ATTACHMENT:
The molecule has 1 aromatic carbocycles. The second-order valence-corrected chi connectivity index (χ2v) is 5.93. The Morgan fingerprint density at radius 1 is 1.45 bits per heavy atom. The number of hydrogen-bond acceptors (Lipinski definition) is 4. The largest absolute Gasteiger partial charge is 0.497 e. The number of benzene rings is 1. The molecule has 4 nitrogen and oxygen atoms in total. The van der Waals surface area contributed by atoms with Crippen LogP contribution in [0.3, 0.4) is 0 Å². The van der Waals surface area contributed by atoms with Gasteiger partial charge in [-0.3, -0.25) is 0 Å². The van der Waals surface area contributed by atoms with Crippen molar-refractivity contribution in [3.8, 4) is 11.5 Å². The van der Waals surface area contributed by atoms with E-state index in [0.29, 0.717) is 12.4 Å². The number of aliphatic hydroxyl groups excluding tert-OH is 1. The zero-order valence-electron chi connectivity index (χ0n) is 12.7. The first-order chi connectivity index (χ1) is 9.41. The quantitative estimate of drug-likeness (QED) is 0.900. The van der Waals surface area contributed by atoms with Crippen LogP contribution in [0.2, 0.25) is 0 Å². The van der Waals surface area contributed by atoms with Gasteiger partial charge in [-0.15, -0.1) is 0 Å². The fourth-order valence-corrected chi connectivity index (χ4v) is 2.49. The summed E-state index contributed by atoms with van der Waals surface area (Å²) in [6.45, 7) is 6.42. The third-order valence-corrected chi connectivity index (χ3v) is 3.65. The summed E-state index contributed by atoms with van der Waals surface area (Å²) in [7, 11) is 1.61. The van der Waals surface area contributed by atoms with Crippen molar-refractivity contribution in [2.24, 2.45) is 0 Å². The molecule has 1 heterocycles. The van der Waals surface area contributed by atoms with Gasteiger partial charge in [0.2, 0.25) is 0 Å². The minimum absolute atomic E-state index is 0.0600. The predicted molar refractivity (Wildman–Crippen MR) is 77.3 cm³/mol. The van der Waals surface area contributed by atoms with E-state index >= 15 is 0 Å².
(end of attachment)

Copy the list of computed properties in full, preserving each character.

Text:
The molecule has 1 aromatic carbocycles. The second-order valence-corrected chi connectivity index (χ2v) is 5.93. The Morgan fingerprint density at radius 1 is 1.45 bits per heavy atom. The number of hydrogen-bond acceptors (Lipinski definition) is 4. The largest absolute Gasteiger partial charge is 0.497 e. The number of benzene rings is 1. The molecule has 4 nitrogen and oxygen atoms in total. The van der Waals surface area contributed by atoms with Crippen LogP contribution in [0.3, 0.4) is 0 Å². The van der Waals surface area contributed by atoms with Gasteiger partial charge in [-0.3, -0.25) is 0 Å². The van der Waals surface area contributed by atoms with Crippen molar-refractivity contribution in [3.8, 4) is 11.5 Å². The van der Waals surface area contributed by atoms with E-state index in [0.29, 0.717) is 12.4 Å². The number of aliphatic hydroxyl groups excluding tert-OH is 1. The zero-order valence-electron chi connectivity index (χ0n) is 12.7. The first-order chi connectivity index (χ1) is 9.41. The quantitative estimate of drug-likeness (QED) is 0.900. The van der Waals surface area contributed by atoms with Crippen LogP contribution in [0.2, 0.25) is 0 Å². The van der Waals surface area contributed by atoms with Gasteiger partial charge in [-0.15, -0.1) is 0 Å². The fourth-order valence-corrected chi connectivity index (χ4v) is 2.49. The summed E-state index contributed by atoms with van der Waals surface area (Å²) in [6.45, 7) is 6.42. The third-order valence-corrected chi connectivity index (χ3v) is 3.65. The summed E-state index contributed by atoms with van der Waals surface area (Å²) in [7, 11) is 1.61. The van der Waals surface area contributed by atoms with Crippen molar-refractivity contribution in [2.24, 2.45) is 0 Å². The molecule has 1 heterocycles. The van der Waals surface area contributed by atoms with Gasteiger partial charge in [0.2, 0.25) is 0 Å². The minimum absolute atomic E-state index is 0.0600. The predicted molar refractivity (Wildman–Crippen MR) is 77.3 cm³/mol. The van der Waals surface area contributed by atoms with E-state index >= 15 is 0 Å².